Bodies Found Dumped in Philippines City Besieged by ISIS-Linked Radical Jihadists

Abu Sayyaf rebels
Abu Sayyaf rebels are seen in the Philippines in this video grab made available February 6, 2009. |

Troops in the Philippines have found the bodies of what appeared to be executed civilians outside a besieged city as fighting between the military and an Islamic State-linked group carries on in the south. About 100 people have been killed so far in the last six days.

The bodies of 16 civilians were found in two locations. Eight bodies were found near Mindanao State University in Marawi City and included four men, three women and a child, The New York Times quoted Brig. Gen. Restituto Padilla, a military spokesman, as saying.

The bodies of the eight other victims were found in a ditch at the edge of the city with their hands tied and gunshot wounds to the head. A cardboard sign that was tied to one of the bodies said "Munafik," which means hypocrite or traitor. Nine spent bullet casings were also found on a blood-stained patch of road, according to Reuters, which reported that the eight men, who were shot in the head and some with hands tied behind their backs, were likely laborers who were stopped by militants while trying to flee clashes.

The killings were supposedly done by the local Maute group, which is also known as the Islamic State of Lanao. The group is trying to woo Islamic State in the Middle East for affiliation, according to the newswire.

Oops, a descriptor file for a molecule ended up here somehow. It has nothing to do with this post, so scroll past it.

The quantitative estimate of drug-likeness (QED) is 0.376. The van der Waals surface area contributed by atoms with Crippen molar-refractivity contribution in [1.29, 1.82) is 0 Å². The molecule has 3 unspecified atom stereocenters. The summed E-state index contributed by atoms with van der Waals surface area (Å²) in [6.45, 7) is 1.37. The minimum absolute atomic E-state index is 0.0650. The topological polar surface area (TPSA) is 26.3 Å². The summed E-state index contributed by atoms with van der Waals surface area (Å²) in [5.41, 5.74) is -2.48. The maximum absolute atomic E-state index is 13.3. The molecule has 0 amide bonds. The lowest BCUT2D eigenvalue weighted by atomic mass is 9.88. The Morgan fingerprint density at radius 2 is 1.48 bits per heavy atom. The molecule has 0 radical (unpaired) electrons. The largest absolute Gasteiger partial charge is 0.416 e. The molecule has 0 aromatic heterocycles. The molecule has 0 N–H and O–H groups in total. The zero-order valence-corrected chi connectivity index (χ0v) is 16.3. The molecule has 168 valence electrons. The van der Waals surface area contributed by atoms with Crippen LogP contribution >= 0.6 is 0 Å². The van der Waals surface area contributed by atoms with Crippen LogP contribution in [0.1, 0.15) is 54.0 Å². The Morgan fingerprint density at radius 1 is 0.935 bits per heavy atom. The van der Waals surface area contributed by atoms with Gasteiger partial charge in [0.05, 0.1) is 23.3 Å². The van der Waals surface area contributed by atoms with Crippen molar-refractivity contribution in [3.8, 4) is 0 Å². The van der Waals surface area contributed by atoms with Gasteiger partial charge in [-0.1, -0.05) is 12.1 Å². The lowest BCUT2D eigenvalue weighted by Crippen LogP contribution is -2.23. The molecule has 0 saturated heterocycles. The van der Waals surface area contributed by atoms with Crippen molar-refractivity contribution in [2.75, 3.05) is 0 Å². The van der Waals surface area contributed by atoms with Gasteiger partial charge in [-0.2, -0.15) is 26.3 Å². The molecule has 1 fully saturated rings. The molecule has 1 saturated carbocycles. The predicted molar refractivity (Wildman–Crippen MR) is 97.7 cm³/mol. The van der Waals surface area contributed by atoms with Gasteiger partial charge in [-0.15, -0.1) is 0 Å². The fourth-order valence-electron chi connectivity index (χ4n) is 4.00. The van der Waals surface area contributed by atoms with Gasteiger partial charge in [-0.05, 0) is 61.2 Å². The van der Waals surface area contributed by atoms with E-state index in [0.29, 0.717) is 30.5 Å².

The violence erupted in Asia's only Catholic-majority nation Tuesday after the army raided the hideout of Isnilon Hapilon, a commander of the Abu Sayyaf militant group who has pledged allegiance to Islamic State. He is on the FBI's list of most-wanted terrorists with a $5 million reward for information leading to his capture.

The country's controversial President Rodrigo Duterte declared a 60-day martial law in southern Philippines last week. While showing support to the troops later, Duterte "joked" that each personnel could rape three women without any consequences, for which he was severely criticized.

At least 41 militants have been killed and 13 military men as of Saturday, the army said. The extent of civilian casualties is still unknown.

The military has been criticized for conducting air strikes and for hampering efforts to evacuate civilians. "Some have no food at all," Zia Alonto Adiong, a local politician who is coordinating efforts to get people out of the city, was quoted as saying. "Some fear for their lives. This is a conflict that has gone beyond proportion. The magnitude of the degree of the damage and the people that are affected ... it's really massive."

A Catholic priest and a number of worshipers were taken hostage last week after militants besieged Marawi and beheaded a police chief there.

Marawi Bishop Edwin de la Pena told The Associated Press earlier that the militants forced their way into the Marawi Cathedral and seized Catholic priest Fr. Chito Suganob, 10 worshipers and three church workers.

"We are in a state of emergency," Duterte said Wednesday. "I have a serious problem in Mindanao and the ISIS footprints are everywhere."

"If I think that you should die, you will die," Duterte warned in declaring martial rule while noting that law-abiding citizens would be kept safe. "If you fight us, you will die. If there is open defiance, you will die. And if it means many people dying, so be it."

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